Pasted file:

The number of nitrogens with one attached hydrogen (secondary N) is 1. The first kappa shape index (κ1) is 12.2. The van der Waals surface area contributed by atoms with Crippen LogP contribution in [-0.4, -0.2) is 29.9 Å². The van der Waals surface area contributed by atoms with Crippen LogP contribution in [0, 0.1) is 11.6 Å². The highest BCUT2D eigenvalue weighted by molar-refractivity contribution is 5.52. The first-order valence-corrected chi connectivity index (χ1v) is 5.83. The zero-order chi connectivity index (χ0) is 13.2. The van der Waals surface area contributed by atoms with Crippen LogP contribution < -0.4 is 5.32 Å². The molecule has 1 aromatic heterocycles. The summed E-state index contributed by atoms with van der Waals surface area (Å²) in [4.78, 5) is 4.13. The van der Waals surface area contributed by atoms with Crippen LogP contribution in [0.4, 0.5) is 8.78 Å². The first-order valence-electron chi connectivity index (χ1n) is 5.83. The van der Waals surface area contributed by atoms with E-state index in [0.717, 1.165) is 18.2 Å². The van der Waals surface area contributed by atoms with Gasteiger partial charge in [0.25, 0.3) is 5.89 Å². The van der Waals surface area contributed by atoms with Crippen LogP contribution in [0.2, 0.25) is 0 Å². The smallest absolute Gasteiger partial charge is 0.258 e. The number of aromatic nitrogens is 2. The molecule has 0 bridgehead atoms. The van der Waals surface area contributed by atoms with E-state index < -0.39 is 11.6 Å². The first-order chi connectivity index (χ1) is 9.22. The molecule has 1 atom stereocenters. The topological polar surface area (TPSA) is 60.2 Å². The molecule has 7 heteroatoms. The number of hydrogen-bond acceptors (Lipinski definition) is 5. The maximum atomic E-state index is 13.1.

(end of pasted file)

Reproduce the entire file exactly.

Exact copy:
The number of nitrogens with one attached hydrogen (secondary N) is 1. The first kappa shape index (κ1) is 12.2. The van der Waals surface area contributed by atoms with Crippen LogP contribution in [-0.4, -0.2) is 29.9 Å². The van der Waals surface area contributed by atoms with Crippen LogP contribution in [0, 0.1) is 11.6 Å². The highest BCUT2D eigenvalue weighted by molar-refractivity contribution is 5.52. The first-order valence-corrected chi connectivity index (χ1v) is 5.83. The zero-order chi connectivity index (χ0) is 13.2. The van der Waals surface area contributed by atoms with Crippen LogP contribution < -0.4 is 5.32 Å². The molecule has 1 aromatic heterocycles. The summed E-state index contributed by atoms with van der Waals surface area (Å²) in [4.78, 5) is 4.13. The van der Waals surface area contributed by atoms with Crippen LogP contribution in [0.4, 0.5) is 8.78 Å². The first-order valence-electron chi connectivity index (χ1n) is 5.83. The van der Waals surface area contributed by atoms with E-state index in [0.717, 1.165) is 18.2 Å². The van der Waals surface area contributed by atoms with Gasteiger partial charge in [0.25, 0.3) is 5.89 Å². The van der Waals surface area contributed by atoms with Crippen LogP contribution in [0.2, 0.25) is 0 Å². The smallest absolute Gasteiger partial charge is 0.258 e. The number of aromatic nitrogens is 2. The molecule has 0 bridgehead atoms. The van der Waals surface area contributed by atoms with E-state index < -0.39 is 11.6 Å². The first-order chi connectivity index (χ1) is 9.22. The molecule has 1 atom stereocenters. The topological polar surface area (TPSA) is 60.2 Å². The molecule has 7 heteroatoms. The number of hydrogen-bond acceptors (Lipinski definition) is 5. The maximum atomic E-state index is 13.1.